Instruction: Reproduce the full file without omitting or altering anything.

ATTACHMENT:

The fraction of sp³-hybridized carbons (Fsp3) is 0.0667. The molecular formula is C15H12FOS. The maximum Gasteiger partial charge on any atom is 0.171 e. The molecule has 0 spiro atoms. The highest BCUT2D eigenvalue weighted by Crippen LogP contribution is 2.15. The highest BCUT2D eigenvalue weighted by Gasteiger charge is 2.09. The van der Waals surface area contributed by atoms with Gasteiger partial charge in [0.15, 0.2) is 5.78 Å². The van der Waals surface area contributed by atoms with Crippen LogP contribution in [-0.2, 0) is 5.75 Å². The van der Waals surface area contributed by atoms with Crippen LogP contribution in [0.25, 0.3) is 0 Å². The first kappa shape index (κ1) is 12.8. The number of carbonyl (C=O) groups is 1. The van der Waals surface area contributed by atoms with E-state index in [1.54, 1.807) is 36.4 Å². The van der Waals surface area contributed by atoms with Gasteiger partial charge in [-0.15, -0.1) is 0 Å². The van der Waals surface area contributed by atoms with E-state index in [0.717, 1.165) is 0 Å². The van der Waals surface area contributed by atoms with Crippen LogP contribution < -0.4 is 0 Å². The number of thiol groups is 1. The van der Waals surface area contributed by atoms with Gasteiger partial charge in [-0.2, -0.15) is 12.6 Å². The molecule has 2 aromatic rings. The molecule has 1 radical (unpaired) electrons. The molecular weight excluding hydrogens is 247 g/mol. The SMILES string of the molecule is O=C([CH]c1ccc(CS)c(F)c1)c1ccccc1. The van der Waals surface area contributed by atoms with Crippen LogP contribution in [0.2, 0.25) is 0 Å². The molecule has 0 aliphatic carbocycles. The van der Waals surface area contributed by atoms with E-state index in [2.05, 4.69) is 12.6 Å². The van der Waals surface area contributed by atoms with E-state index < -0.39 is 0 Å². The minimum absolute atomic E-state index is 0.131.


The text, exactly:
The fraction of sp³-hybridized carbons (Fsp3) is 0.0667. The molecular formula is C15H12FOS. The maximum Gasteiger partial charge on any atom is 0.171 e. The molecule has 0 spiro atoms. The highest BCUT2D eigenvalue weighted by Crippen LogP contribution is 2.15. The highest BCUT2D eigenvalue weighted by Gasteiger charge is 2.09. The van der Waals surface area contributed by atoms with Gasteiger partial charge in [0.15, 0.2) is 5.78 Å². The van der Waals surface area contributed by atoms with Crippen LogP contribution in [-0.2, 0) is 5.75 Å². The van der Waals surface area contributed by atoms with Crippen LogP contribution in [0.25, 0.3) is 0 Å². The first kappa shape index (κ1) is 12.8. The number of carbonyl (C=O) groups is 1. The van der Waals surface area contributed by atoms with E-state index in [1.54, 1.807) is 36.4 Å². The van der Waals surface area contributed by atoms with Gasteiger partial charge in [-0.15, -0.1) is 0 Å². The van der Waals surface area contributed by atoms with E-state index in [0.717, 1.165) is 0 Å². The van der Waals surface area contributed by atoms with Crippen LogP contribution < -0.4 is 0 Å². The number of thiol groups is 1. The van der Waals surface area contributed by atoms with Gasteiger partial charge in [-0.2, -0.15) is 12.6 Å². The molecule has 2 aromatic rings. The molecule has 1 radical (unpaired) electrons. The molecular weight excluding hydrogens is 247 g/mol. The SMILES string of the molecule is O=C([CH]c1ccc(CS)c(F)c1)c1ccccc1. The van der Waals surface area contributed by atoms with Crippen LogP contribution in [0.2, 0.25) is 0 Å². The molecule has 0 aliphatic carbocycles. The van der Waals surface area contributed by atoms with E-state index in [2.05, 4.69) is 12.6 Å². The van der Waals surface area contributed by atoms with E-state index < -0.39 is 0 Å². The minimum absolute atomic E-state index is 0.131.